“For a while she considered being ill, but she changed her mind.” – Tove Jansson
There is an expectation in the world of care-providers to never label someone by leading with their diagnosis. For example, you should never say “the autistic kid” but rather, “the child with autism.” We would never say my cancer friend or my Alzheimer’s grandparent. Out of respect for the person, we are taught to name the disability after, as to not make the illness own the patient. The term we use is person-first language.
So why then, if our medical providers (attempt to) treat us with respect, do we (as patients) so often label our own illnesses or disabilities ahead of ourselves? Why do we classify ourselves in terms of the diagnoses that so often bring us down?
It’s here! The countdown to rare disease day comes to an end. However, since I started the 100 Positive Days very late, I will keep going on into March, April, and May! In any case, I thought I should stop and take a minute to share some education about the rare illnesses that I have, and hopefully bring some awareness.
Ehlers-Danlos (EDS) is a genetic connective tissue disorder, which can present itself in a variety of forms or types, including a vascular form which can be life-threatening. However, I have type III, also known as “hypermobile” form. They call us “zebras,” – since we are often medically complicated and hard to figure out – hence the zebra on my blog banner. Hypermobile EDS, also often identified as “Joint Hypermobility Syndrome”, affects 1 in 10,000 people. What it means for me, is I do not have enough collagen and my joints are very loose and stretchy. I’m really good at yoga and gymnastics but should never be allowed to do them because there’s a good chance my joints will dislocate or at least sublux (partially dislocate). I have severe joint pain and my shoulders often sublux, creating further trauma. EDS is the cause of many of my other issues, including two I will mention below, so diagnosis is important to help understand other symptoms. Often a rheumatologist or geneticist can help make the diagnosis, which is typically made from physical manipulations (beighton scale) and symptoms, rather than genetic testing.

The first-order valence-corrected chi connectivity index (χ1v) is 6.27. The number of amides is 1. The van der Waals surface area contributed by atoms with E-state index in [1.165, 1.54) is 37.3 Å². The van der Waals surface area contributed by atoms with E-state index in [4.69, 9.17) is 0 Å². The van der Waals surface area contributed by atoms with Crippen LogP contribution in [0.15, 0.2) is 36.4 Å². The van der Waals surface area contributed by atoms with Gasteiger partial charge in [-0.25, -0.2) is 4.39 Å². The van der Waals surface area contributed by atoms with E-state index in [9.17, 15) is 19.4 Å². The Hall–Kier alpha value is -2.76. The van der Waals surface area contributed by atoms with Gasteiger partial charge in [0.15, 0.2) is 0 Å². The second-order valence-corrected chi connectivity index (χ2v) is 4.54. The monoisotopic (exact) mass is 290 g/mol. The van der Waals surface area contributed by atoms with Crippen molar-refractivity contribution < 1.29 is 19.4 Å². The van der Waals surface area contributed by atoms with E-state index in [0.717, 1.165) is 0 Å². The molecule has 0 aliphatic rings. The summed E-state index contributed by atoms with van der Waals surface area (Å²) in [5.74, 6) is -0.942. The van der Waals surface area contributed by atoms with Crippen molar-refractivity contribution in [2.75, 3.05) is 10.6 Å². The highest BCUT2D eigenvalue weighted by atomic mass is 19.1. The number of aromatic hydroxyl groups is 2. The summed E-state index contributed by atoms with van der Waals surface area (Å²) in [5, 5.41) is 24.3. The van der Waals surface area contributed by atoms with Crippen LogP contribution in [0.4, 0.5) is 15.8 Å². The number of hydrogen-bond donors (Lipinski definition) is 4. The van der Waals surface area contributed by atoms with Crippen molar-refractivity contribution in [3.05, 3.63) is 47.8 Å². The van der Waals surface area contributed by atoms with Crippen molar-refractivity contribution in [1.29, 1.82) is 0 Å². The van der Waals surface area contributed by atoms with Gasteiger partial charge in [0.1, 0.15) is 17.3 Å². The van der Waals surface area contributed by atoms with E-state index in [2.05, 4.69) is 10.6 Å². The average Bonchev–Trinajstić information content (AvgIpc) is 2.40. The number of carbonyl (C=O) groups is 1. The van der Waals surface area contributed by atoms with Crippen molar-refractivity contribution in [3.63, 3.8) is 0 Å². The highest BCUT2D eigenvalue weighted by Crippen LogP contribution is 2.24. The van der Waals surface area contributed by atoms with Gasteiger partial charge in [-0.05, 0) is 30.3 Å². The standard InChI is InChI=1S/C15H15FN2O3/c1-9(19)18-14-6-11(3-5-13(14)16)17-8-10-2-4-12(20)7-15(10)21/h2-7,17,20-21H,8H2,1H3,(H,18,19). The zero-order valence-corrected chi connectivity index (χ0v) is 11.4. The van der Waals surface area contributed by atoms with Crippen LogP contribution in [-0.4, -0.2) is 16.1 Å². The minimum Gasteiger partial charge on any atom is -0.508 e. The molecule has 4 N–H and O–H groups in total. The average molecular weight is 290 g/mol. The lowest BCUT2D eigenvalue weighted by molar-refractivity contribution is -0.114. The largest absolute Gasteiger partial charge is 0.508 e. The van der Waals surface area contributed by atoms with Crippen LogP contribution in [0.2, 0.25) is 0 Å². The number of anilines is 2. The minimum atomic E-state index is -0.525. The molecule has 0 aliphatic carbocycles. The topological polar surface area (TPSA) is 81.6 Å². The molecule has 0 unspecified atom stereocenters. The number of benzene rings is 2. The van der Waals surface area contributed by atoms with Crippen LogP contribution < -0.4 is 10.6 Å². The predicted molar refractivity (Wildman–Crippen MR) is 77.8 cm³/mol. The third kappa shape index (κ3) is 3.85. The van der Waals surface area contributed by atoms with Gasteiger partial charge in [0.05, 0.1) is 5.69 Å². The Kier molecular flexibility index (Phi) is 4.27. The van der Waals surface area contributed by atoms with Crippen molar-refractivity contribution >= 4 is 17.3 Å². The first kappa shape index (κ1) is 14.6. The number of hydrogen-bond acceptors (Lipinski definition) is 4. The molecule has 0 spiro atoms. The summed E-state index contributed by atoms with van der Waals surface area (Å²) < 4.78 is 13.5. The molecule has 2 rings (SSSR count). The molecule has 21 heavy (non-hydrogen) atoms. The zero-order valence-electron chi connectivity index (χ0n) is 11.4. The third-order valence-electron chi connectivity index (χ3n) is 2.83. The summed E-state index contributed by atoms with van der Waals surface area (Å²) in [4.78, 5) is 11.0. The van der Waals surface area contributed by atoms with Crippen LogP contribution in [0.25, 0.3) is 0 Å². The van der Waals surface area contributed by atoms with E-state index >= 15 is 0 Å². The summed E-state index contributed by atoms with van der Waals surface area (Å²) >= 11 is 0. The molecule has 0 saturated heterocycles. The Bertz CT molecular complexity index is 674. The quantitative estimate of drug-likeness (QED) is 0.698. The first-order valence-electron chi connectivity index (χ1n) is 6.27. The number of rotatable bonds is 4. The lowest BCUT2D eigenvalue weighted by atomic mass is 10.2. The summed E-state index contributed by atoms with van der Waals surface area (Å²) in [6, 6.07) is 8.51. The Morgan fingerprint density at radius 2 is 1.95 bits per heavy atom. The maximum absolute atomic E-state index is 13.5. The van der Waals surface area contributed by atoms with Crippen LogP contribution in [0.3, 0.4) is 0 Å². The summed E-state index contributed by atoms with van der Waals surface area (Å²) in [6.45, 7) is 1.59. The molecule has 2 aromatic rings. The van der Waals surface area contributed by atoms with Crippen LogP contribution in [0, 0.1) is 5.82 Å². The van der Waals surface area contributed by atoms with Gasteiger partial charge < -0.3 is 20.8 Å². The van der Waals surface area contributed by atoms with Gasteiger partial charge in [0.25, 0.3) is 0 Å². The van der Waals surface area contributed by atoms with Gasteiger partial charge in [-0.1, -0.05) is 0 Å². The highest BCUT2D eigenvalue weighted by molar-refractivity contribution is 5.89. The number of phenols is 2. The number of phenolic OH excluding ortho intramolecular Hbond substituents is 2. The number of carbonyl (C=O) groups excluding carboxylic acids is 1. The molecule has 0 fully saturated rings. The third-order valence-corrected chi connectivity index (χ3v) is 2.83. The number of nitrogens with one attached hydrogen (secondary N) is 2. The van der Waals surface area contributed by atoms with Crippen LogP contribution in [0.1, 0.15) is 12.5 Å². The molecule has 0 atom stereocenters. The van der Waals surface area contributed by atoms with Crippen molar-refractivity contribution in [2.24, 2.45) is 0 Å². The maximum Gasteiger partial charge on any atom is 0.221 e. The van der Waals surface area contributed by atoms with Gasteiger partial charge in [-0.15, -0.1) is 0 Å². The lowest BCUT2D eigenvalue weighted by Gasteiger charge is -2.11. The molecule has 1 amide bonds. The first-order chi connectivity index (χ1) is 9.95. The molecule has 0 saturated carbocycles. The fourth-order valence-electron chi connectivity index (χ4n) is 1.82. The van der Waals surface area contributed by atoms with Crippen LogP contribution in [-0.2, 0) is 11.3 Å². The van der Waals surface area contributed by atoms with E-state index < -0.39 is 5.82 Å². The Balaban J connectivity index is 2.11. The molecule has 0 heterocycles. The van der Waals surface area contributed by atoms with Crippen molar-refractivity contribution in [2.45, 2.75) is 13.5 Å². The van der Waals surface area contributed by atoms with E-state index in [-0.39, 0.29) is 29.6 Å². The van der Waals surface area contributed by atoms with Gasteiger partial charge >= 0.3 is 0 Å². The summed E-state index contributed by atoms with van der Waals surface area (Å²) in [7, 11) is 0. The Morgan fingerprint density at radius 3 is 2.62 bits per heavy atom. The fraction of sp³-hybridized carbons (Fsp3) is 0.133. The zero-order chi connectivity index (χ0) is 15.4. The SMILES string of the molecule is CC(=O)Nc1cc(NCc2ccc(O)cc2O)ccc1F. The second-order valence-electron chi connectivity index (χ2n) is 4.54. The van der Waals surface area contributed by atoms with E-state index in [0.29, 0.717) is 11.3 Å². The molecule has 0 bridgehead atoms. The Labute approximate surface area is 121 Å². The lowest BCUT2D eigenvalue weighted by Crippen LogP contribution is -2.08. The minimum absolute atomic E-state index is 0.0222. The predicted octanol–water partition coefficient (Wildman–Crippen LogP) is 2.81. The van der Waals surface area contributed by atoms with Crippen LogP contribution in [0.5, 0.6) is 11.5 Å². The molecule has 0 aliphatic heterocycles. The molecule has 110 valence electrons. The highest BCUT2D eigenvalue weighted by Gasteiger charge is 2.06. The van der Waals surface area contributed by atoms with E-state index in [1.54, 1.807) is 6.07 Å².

“In this world you’ve just got to hope for the best and prepare for the worst and take whatever God sends.” – Lucy Maud Montgomery
Hope. Without it, what do we have? If not for hope, life is just a static repetition, day after day.
Hope is especially important when going through hard times. When each day brings new challenges and it feels like things are getting worse, what do we have if not for Hope? One of the hardest things about chronic illness is feeling like you are going backwards, things are getting worse, and you have trouble seeing the brighter days ahead. But Hope is what allows us to push through to the next day and get out of bed in the morning.
“Never deprive someone of hope; it might be all they have.” – H. Jackson Brown, Jr.
“Success will never be a big step in the future: Success is a small step taken just now.” – Jonatan Martensson
In case you don’t already know, it has been a rough couple years for me in terms of stomach issues. I have had complaints of stomach problems for 8 years, but it wasn’t until 2 1/2 years ago that I went gluten free. Even after going gluten free I have never completely felt 100% better. Recently I tested positive for fairly severe gastroparesis, which means I have delayed gut motility. My dietitian also thinks I have something called small intestinal bacterial overgrowth, which frequently occurs in patients with gastroparesis. The treatment is a sugar-free diet. Sugar-free, as in, no carbs, no ketchup, no pickles, honey, or cereal, or fruit juice… or happiness. Just kidding 🙂